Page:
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This month Daniel Ley talks about the pros and cons of different piano finishes with four images of the process. Enjoy!

There are lots of parts and aspects to think about when building or buying a piano. However, the first thing we notice when we walk up to an instrument is the finish. I mean most of the time we see the piano before we hear it. This is something we gave a lot of thought to when we were deciding what finish to use on our Monserrat.

his is a closer look at the raw wood the piano case starts at against the lacquer finish it will ultimately have. We are in the beginning stages of the finish work.
This is a closer look at the raw wood the piano case starts at against the lacquer finish it will ultimately have. We are in the beginning stages of the finish work.

There are primarily two kinds of finish; polyester and lacquer.  Polyester is a catalyzed varnish that uses a two part chemical process to harden. Lacquer is applied and it is the evaporation of chemicals as it dries that creates the harder finish. We ultimately chose to go with a lacquer finish. There were two primary reasons we made this decision.

The first reason was because lacquer is the more traditional refinish choice. We aspire to build a piano with the longevity, reliability, and aesthetics of the heirloom pianos so many of us love. We felt that following in those footsteps with the finish as well would be a wonderful way to tie in the mission we have as a company regarding the Monserrat.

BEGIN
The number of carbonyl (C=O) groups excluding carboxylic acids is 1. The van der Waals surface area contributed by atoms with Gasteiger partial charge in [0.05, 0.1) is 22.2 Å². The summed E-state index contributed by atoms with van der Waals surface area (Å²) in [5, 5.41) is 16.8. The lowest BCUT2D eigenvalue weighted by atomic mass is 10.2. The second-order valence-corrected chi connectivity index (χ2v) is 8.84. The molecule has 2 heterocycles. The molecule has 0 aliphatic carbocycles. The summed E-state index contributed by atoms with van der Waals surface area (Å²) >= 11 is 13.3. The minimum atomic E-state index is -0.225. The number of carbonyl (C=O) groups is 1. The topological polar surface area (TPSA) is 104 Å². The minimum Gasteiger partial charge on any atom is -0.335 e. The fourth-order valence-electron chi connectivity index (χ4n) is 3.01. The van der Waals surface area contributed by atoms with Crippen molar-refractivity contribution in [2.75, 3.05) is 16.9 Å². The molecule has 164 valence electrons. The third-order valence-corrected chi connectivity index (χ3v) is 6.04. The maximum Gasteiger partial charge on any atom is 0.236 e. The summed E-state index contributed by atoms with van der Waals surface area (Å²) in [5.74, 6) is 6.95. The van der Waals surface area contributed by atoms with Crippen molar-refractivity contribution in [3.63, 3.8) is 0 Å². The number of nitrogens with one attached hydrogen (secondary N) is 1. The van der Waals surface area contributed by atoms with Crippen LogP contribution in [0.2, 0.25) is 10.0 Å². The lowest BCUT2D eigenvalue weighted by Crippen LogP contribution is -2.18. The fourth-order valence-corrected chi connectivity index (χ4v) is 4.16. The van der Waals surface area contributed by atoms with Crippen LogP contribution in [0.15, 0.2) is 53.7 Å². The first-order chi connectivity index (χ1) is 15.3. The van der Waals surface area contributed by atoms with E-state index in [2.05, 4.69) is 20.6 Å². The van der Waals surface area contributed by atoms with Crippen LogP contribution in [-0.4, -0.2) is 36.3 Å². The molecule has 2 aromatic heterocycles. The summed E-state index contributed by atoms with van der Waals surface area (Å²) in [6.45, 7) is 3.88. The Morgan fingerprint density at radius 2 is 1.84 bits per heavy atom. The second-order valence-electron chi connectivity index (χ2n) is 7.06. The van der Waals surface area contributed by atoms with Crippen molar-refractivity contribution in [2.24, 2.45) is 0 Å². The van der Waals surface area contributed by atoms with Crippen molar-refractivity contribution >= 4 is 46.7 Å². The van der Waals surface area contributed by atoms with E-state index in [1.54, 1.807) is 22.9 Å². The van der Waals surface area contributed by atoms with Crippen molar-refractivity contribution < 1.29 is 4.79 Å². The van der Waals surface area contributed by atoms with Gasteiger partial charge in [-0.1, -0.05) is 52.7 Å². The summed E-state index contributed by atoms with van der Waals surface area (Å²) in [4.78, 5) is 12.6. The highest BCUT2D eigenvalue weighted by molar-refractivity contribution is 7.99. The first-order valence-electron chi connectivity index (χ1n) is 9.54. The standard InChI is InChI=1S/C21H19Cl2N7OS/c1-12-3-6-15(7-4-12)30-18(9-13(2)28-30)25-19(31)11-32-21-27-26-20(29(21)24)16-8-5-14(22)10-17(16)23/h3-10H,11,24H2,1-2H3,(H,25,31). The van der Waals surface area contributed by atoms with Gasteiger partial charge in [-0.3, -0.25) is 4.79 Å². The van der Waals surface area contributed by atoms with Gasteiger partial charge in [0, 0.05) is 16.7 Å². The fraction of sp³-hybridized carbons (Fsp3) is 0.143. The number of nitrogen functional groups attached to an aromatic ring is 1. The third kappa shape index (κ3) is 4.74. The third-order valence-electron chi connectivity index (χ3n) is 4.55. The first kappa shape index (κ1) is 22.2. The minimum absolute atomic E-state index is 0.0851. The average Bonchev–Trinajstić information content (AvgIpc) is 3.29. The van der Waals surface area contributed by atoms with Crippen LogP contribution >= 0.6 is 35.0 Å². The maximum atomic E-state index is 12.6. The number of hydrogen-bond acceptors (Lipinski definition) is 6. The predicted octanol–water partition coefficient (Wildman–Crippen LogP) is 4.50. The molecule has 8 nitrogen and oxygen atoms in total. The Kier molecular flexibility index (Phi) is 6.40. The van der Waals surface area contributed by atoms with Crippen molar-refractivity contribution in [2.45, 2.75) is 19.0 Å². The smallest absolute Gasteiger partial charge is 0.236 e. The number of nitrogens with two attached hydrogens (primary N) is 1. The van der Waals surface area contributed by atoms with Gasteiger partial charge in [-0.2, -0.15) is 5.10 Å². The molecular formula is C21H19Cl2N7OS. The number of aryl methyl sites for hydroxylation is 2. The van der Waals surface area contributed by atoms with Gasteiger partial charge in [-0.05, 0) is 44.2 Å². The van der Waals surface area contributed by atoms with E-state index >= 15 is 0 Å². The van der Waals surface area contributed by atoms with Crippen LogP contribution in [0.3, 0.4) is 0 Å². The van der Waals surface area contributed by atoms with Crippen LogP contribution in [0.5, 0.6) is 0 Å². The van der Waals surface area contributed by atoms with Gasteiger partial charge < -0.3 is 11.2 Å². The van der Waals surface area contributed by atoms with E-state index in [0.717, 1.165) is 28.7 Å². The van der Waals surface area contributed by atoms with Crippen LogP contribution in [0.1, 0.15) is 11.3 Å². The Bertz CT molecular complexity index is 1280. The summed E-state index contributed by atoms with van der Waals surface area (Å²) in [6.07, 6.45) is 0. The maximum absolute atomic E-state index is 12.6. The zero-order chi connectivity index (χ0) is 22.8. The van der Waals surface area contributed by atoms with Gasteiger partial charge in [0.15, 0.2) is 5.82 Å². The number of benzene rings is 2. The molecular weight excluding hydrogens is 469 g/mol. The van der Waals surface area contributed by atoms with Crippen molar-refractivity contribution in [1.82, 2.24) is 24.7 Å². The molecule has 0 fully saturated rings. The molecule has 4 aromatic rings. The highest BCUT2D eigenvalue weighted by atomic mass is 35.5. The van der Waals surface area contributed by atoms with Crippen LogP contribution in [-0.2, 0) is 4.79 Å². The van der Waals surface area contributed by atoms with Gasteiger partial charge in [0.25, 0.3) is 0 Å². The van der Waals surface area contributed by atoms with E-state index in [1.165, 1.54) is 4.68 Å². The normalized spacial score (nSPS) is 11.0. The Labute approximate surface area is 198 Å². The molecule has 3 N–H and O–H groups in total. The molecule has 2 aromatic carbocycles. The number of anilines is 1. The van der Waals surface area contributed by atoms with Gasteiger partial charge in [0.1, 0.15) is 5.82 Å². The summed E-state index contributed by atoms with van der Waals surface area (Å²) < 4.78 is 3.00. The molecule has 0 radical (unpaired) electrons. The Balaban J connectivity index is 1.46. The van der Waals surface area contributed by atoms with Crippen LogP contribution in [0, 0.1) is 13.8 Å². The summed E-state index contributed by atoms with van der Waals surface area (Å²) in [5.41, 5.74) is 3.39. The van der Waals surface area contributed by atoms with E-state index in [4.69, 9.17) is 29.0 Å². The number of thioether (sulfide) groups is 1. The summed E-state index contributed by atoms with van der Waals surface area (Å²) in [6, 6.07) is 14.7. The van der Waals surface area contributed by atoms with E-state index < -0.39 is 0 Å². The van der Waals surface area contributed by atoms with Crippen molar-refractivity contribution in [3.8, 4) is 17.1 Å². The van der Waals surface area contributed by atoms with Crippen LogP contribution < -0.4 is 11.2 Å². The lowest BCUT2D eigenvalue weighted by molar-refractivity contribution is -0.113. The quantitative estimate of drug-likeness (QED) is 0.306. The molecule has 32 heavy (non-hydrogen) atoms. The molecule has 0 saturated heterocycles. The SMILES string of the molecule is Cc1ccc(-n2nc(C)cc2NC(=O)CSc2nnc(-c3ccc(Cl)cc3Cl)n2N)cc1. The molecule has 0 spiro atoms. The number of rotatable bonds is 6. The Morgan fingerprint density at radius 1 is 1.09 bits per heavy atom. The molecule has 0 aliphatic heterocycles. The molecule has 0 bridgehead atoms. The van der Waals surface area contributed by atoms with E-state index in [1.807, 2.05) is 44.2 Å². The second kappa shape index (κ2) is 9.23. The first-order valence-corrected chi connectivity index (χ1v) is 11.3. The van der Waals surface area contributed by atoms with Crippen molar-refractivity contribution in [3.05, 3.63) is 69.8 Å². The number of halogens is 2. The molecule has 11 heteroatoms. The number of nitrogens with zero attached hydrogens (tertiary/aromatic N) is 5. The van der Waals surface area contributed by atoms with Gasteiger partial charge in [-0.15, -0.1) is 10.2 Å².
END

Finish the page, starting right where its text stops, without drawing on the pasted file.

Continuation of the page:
Here is a large look of how we prep the piano for finish work. We collect newspapers our friends and family would otherwise recycle.
Here is a large look of how we prep the piano for finish work. We collect newspapers our friends and family would otherwise recycle.

The second was that lacquer is more forgiving and allows for easier management of repairs. It can be blended to cover scratches and dents later in its life. Polyester because of the how it hardens and adheres to the wood is almost impossible to repair to its original state. For instance, if a customer would like us to refinish there piano and it has a lacquer, because we can strip it, gives us choices for what we can do for them. Polyester cannot be stripped from the wood, and because we cannot blend it, we are limited to patching scratches. Even this is limited in success because what we apply to the scratch will be brand new while the finish around it has aged so the colors may not match 100%.

Before we place the hammers we inspect each one. As well as create accidental art.
Before we place the hammers we inspect each one. As well as create accidental art.

We always do our very best with all our customers’ pianos. Although, polyester pianos are more difficult to do finish work to we understand and appreciate the impression it makes. Walking into a room and seeing the gleam of the light against that high gloss finish is beautiful. However, for us the ease of working with lacquer won out. Plus, as we mentioned earlier the tradition of that satin matte finish is a sight all its own.

The action is worked on primarily outside of the piano. Its one of the last things placed inside before we tune and polish it for delivery.
The action is worked on primarily outside of the piano. Its one of the last things placed inside before we tune and polish it for delivery.
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